A Happiness Box for Kylie

In September, the Project began to capture longer, more in-depth stories of Advanced Maternal Age Mothers.

We asked each woman to share her life-line, a chronological depiction of her life to date, noting major milestones and how she felt at each in writing. Then we heard their stories in person. Our researchers asked a few questions, but really listened. Some of the most important comments are captured in the audio clips of these session. Where additional resources were shared, we include them at the bottom of the story. Our compilation of their story is this narrative.

Kylie and Family

Kylie with Her Own Family

Here is the narrative, which we call A Happiness Box for Kylie.

During my childhood in Australia, my mother was the main emotional support for both my sister and me. She worked nights as a nurse and cared for us during the daytime. She had to work to help pay for hidden debt that came along with her marriage to my father and that was not a secret she kept from us. As a result, my mother absorbed a lot of stress and became the structural support for our family.

Watching this family dynamic shaped my views of being a parent to represent unhappiness, struggle, and settling for second best.

Throughout my childhood I was a high achiever in all academic areas. I received a lot of praise for my success and also pressure to become a doctor or a lawyer. My mother would always tell that there was plenty of time to have kids and that I needed to fulfill my potential.

A recurrent theme from my teachers and mom was to not settle for second best.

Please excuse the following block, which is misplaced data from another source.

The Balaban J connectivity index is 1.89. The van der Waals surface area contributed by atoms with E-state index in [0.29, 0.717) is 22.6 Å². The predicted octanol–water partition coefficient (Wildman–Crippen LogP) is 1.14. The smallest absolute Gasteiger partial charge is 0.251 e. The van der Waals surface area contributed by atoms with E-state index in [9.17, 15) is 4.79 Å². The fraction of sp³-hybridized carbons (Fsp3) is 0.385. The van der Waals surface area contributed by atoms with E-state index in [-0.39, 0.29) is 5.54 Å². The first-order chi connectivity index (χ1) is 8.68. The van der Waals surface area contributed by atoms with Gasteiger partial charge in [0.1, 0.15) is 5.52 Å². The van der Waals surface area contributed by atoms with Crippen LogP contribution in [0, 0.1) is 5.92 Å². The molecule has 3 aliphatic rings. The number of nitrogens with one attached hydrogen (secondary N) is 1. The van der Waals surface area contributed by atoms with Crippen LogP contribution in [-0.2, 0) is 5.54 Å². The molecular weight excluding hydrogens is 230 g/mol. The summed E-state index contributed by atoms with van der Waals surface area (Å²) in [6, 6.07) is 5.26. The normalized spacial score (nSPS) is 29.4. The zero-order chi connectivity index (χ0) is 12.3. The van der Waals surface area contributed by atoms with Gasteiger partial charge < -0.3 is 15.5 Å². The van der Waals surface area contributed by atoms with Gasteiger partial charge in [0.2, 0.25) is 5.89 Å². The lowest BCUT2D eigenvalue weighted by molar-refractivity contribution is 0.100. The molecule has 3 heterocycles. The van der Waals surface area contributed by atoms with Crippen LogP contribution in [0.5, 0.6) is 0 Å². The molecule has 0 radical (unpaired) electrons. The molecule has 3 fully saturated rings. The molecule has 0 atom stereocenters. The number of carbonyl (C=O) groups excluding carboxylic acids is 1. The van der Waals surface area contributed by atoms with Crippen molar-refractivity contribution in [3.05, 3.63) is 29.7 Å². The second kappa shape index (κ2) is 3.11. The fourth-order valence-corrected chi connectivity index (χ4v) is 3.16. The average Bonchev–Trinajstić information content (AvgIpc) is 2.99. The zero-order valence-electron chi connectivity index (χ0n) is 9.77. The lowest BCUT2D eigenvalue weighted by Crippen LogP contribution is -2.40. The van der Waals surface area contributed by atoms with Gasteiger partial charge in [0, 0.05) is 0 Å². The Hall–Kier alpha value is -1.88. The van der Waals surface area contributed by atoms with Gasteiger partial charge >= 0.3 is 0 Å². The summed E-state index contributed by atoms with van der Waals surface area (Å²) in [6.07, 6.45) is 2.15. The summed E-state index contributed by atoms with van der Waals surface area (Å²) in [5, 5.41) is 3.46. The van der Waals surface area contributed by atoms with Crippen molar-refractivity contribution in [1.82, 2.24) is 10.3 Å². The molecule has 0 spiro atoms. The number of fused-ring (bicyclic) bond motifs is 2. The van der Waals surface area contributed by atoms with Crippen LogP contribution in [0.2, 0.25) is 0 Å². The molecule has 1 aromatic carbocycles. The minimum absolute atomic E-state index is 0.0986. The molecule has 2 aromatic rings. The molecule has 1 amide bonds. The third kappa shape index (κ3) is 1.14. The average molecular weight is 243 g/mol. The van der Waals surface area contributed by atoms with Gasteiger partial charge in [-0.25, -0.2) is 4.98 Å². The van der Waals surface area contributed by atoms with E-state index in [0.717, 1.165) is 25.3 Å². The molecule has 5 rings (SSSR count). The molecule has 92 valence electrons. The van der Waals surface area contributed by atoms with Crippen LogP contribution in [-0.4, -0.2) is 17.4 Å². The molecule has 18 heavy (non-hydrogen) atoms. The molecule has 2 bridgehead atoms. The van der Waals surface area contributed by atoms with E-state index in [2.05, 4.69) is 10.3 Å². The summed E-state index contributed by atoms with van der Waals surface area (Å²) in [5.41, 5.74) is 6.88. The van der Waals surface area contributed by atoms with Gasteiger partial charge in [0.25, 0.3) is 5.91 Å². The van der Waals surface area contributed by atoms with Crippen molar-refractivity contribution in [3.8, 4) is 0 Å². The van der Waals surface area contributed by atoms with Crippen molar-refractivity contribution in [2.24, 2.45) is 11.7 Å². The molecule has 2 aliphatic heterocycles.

Watching my mother’s struggle and being pushed to having a career first ultimately led me to wait until I was 35 to get pregnant with my first child.

I began my university studies with the goal of becoming a lawyer. During my first year practicing law, I realized that being a lawyer wouldn’t lead me to a personally fulfilling career and I decided to leave. I instead became a teacher and found this path very rewarding. When I was 24 I ended up meeting my now-husband John in Japan where I was teaching overseas. He was from the U.S. and we had a long-distance relationship for a few years. During this time I wanted him to move to Australia and he wanted me to move to the U.S. In my late twenties I ended our relationship as I was tired of having a long-distance relationship and spent time teaching overseas in England and Canada.

The peak of my career occurred in my early thirties when I became an assistant principal at a primary school in Australia overseeing 2,500 children, 1200 in my own school and another 1,000+ were my cohort from feeder schools that I oversaw with my ESL/refugee team. During this time, as well, John and I got back together and he moved to Australia. When I was 35 we married. 

Having fulfilled my needs within my career and having a loving and stable partner by my side led me for the next step in my life and seeking to become a mother.

At the age of 36 I had my daughter Mia in Australia. The only complications I had during my first pregnancy were blood clots. I had to take blood thinners and I also took extra care of myself. I ate well, practiced yoga, aqua aerobics, aromatherapy, and acupuncture. (I still take blood-thinning medication.)

My experience with doctors and nurses was very positive. I was encouraged to write out my birth plan, a common exercise for Australian women, and felt that they were engaged in my pregnancy. I had a midwife during labor and delivery as well who was good for emotional support and acted as a voice for me when I was in pain. I also had support from my friends and family during pregnancy and beyond. For my baby shower my friends gave me a special gift, a happiness box. It contained pieces of paper that said what they liked about me and what I was good at. Also included were dried flowers, photos, and delicious candy. It was a source of comfort after Mia was born when I was up in the middle of the night and couldn’t call my friends or mom for a needed a pick me up. I had a friend that prepared a lot frozen meals too, which was especially helpful!